Re:The difference with the USA (1)

cpghost (719344) | about 7 months ago | (#47137035)

I wouldn't place my hopes on the Bundestag. They are being controlled by a grand coalition of CDU and SPD, both parties being traditionally more pro-surveillance than pro-civil rights.

Re:The difference with the USA (0)

Anonymous Coward | about 7 months ago | (#47137445)

Functioning is a questionable term. For all the people it employees it never seems to be accomplishing much. What's the saying? The bureaucracy is expanding to meet the needs of the expanding bureaucracy?

Gonna do what on what? (0)

Anonymous Coward | about 7 months ago | (#47134905)

Shoestring? Jeez Louise, no shoestrings.

German Intell is like German TV, so bad it's funny.

If only Erich Mielke could still be with us (2)

Opportunist (166417) | about 7 months ago | (#47134941)

25 years too late, his wet dream coming true.

Not long from now... (0)

Anonymous Coward | about 7 months ago | (#47135001)

There's a NSA protein in every one of your cells, waiting to be activated.

Re:Not long from now... (0)

Anonymous Coward | about 7 months ago | (#47135969)

Scientists now are experimenting with our DNA at unprecedented levels like correcting bad genes, curing all DNA based diseases, trying to make DNA naturally resistant to cancer (some people are more susceptible than others), as well as designer babes (parents want their child to be the tallest, fittest, strongest AND brainiest kid in the whole high school.)

It would only seem fitting for said scientists to put some form of DNA backdoor in the future, can you say 'nanotech'?

Social protest today - terrorism tomorrow (3, Informative)

Flytrap (939609) | about 7 months ago | (#47135003)

Facebook, Twitter, et al are tools for terrorists planning to do whatever terrorists do

Sounds eerily like the same thing that dictators have been saying for years when citizens organise themselves on social networks like Facebook and Twitter.

Heck, it was just two short years ago that we were hailing the ability for the common folk in Arab countries to organise themselves on social networks like Facebook and Twitter, outside the watchful eye of state agencies, and plot the often violent overthrow of an unpopular government.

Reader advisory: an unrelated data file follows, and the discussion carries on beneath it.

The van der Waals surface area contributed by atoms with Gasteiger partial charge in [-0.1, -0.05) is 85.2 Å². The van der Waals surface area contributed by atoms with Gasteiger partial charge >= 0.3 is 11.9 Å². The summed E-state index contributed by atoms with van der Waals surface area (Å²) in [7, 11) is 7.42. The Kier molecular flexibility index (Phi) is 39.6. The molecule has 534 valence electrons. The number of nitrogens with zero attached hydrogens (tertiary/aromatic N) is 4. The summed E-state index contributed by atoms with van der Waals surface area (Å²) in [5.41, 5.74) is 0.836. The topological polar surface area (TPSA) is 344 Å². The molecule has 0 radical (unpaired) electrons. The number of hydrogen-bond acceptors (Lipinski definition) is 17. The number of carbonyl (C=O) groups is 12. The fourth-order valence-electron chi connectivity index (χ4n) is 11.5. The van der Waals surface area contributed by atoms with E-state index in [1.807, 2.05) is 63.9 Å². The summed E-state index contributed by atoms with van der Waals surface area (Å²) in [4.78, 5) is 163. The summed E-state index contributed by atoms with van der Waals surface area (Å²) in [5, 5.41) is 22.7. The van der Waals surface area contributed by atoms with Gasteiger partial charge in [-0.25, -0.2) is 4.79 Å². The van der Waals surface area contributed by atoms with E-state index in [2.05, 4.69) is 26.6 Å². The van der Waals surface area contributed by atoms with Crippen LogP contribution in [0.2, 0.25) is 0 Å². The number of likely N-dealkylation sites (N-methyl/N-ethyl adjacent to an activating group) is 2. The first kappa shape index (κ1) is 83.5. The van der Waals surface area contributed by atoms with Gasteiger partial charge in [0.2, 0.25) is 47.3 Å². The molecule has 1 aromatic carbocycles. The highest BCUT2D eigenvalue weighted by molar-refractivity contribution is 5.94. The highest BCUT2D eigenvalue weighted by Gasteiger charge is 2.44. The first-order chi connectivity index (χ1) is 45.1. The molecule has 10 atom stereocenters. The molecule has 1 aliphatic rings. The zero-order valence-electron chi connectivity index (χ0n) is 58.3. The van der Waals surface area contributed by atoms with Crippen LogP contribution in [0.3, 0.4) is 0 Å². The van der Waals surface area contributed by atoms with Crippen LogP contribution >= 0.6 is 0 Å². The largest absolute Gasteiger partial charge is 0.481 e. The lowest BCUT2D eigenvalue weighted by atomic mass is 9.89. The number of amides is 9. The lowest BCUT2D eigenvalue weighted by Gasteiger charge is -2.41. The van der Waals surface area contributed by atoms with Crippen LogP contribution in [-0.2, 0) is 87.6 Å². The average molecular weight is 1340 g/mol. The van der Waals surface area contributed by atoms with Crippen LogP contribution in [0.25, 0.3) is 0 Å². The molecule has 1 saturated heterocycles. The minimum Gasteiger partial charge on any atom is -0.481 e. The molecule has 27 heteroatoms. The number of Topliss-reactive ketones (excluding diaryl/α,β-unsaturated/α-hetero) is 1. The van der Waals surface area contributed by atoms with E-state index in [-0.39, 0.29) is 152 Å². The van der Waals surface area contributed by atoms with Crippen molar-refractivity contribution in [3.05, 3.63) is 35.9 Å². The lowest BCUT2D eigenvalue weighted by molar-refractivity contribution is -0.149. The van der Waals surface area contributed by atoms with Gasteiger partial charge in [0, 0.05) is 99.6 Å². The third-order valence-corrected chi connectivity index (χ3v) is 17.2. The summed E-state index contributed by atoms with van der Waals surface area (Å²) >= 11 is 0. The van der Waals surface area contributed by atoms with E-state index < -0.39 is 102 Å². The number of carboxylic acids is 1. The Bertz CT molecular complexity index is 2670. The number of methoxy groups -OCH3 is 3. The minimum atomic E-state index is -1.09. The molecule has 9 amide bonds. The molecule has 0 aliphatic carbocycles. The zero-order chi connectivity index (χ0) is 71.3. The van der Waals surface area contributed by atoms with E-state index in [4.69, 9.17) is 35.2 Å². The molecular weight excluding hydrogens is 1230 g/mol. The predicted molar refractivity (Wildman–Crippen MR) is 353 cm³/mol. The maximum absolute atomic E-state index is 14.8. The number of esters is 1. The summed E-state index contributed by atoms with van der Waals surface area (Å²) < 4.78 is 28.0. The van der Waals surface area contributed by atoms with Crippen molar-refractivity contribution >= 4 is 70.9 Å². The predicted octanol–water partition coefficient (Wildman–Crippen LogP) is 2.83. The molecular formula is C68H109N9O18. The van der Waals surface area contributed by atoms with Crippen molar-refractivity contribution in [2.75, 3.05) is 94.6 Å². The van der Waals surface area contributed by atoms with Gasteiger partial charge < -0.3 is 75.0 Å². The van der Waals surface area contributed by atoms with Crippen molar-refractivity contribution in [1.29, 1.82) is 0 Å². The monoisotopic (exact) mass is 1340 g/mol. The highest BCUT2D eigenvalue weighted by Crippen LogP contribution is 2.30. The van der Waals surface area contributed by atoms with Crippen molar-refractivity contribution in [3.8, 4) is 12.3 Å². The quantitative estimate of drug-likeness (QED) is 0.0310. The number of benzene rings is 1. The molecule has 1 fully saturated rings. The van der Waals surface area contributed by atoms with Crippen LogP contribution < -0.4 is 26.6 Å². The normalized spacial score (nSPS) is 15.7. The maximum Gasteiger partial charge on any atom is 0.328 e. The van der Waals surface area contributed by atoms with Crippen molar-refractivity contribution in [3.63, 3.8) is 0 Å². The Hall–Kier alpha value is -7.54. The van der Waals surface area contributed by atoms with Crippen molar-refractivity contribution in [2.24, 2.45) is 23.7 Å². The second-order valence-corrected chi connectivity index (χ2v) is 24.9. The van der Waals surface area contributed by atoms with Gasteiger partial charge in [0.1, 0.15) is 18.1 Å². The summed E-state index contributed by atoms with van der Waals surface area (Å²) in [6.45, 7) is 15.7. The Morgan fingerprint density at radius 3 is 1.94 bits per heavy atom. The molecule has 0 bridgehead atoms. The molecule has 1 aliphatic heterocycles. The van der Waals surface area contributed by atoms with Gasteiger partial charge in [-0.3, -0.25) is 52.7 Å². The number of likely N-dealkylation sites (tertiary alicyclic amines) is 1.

Surely if organising violent protest action on social networks was good for the Arab Spring, it should be good for the European Spring

So... what has changed... have the roosters come home to roost!?

Re:Social protest today - terrorism tomorrow (0)

Anonymous Coward | about 7 months ago | (#47135047)

... have the roosters come home to roost!?

... have the roosters come home to pigeon!?

FTFY

Re:Social protest today - terrorism tomorrow (1)

AHuxley (892839) | about 7 months ago | (#47139041)

So... what has changed... have the roosters come home to roost!?
The German and French police experiences of the 1970's and 1980's via peace, workers, law reform groups and the use of early computer networks is been folded into everyday policing.
Facial recognition, computer learning/tracking of written web 2.0 content, voice and web cam collection are all part of keeping one step ahead of the formation of all protest groups.
After individuals have been identified they can be tracked, sorted and appropriate action can be focused on the person. The option to set up, turn into an informant, been used to divide a group or offered an easy way out if they just stop protesting can be considered.
What makes Germany more legally interesting is the pro democracy laws that can put any group left or right under long term watch once legally found to be a problem for German democracy. A neat legal gift left in German law after ww2.
The rest of the tame protesters can be herded into established groups that are 100% gov controlled or totally tracked to do pointless busy work around political ideas with no traction with the wider public.
The mass French protest experience and national coordination with early networking via Minitel https://en.wikipedia.org/wiki/... [wikipedia.org] will not be allowed to form on German web 2.0.

The German gov hopes German protesters will see organizing on web 2.0 as risky as a telephone in 1980's East German once on a list.
You chat on web 2.0, protest, your under easy to see active watch, tracked, approached by name and offered gov terms: work with the gov, stop now or expect jail 'soon'.
What the German gov has forgotten is East Germans turned up at churches and protested, risked prison, loss of jobs, loss of eduction, loss of family.

Pics or it didn't happen. (5, Informative)

king neckbeard (1801738) | about 7 months ago | (#47135009)

If you are going to make the claim that terrorism happens on facebook and twitter, how about showing posts that this happens, because I have a hard time believing that anyone but the most incompetent terrorists would do so, and we can catch incompetent terrorists without sacrificing civil liberties.

Re:Pics or it didn't happen. (0)

Anonymous Coward | about 7 months ago | (#47135067)

It goes something like this:

"My buddy Omar just went to the drug store to buy some sulfuric and nitric acid, or something. I dunno what it's for. But when he's back, I'll ask him to like your facebook page too."

Re:Pics or it didn't happen. (1)

spacefight (577141) | about 7 months ago | (#47135141)

It's all part of the 'create-fear-by-telling-lies' departments. It has been all the way since 9/11. FUD at its best.

Re:Pics or it didn't happen. (1)

aliquis (678370) | about 7 months ago | (#47135269)

I'm in a Facebook group against safari park hunting, pro-animal rescuing (think animal shelter and adoption) and freedom to all the animals in meat factories and fur farms.